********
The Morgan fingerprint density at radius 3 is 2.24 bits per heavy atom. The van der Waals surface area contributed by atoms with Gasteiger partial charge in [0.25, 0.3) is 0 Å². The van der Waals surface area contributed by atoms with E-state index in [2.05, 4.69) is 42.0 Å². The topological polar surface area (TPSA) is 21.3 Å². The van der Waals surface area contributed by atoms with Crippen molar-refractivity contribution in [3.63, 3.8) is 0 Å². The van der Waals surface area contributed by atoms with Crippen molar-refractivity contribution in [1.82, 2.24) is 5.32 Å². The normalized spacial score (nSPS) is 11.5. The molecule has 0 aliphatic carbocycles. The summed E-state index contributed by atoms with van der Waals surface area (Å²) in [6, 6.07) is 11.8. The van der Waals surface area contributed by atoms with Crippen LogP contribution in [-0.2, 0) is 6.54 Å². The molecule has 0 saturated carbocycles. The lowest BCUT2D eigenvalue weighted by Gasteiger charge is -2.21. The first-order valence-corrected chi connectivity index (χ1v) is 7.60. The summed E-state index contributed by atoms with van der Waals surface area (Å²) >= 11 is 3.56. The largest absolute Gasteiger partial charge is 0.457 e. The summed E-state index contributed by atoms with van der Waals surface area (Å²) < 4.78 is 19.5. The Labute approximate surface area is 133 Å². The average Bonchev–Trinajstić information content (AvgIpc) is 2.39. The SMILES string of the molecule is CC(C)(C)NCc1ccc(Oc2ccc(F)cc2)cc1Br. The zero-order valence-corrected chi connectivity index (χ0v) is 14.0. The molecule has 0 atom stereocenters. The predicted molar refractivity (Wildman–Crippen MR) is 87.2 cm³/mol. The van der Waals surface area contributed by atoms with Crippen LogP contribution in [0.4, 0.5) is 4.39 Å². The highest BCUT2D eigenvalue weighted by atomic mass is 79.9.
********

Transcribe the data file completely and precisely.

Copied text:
The Morgan fingerprint density at radius 3 is 2.24 bits per heavy atom. The van der Waals surface area contributed by atoms with Gasteiger partial charge in [0.25, 0.3) is 0 Å². The van der Waals surface area contributed by atoms with E-state index in [2.05, 4.69) is 42.0 Å². The topological polar surface area (TPSA) is 21.3 Å². The van der Waals surface area contributed by atoms with Crippen molar-refractivity contribution in [3.63, 3.8) is 0 Å². The van der Waals surface area contributed by atoms with Crippen molar-refractivity contribution in [1.82, 2.24) is 5.32 Å². The normalized spacial score (nSPS) is 11.5. The molecule has 0 aliphatic carbocycles. The summed E-state index contributed by atoms with van der Waals surface area (Å²) in [6, 6.07) is 11.8. The van der Waals surface area contributed by atoms with Crippen LogP contribution in [-0.2, 0) is 6.54 Å². The molecule has 0 saturated carbocycles. The lowest BCUT2D eigenvalue weighted by Gasteiger charge is -2.21. The first-order valence-corrected chi connectivity index (χ1v) is 7.60. The summed E-state index contributed by atoms with van der Waals surface area (Å²) >= 11 is 3.56. The largest absolute Gasteiger partial charge is 0.457 e. The summed E-state index contributed by atoms with van der Waals surface area (Å²) < 4.78 is 19.5. The Labute approximate surface area is 133 Å². The average Bonchev–Trinajstić information content (AvgIpc) is 2.39. The SMILES string of the molecule is CC(C)(C)NCc1ccc(Oc2ccc(F)cc2)cc1Br. The zero-order valence-corrected chi connectivity index (χ0v) is 14.0. The molecule has 0 atom stereocenters. The predicted molar refractivity (Wildman–Crippen MR) is 87.2 cm³/mol. The van der Waals surface area contributed by atoms with Crippen LogP contribution in [0.4, 0.5) is 4.39 Å². The highest BCUT2D eigenvalue weighted by atomic mass is 79.9.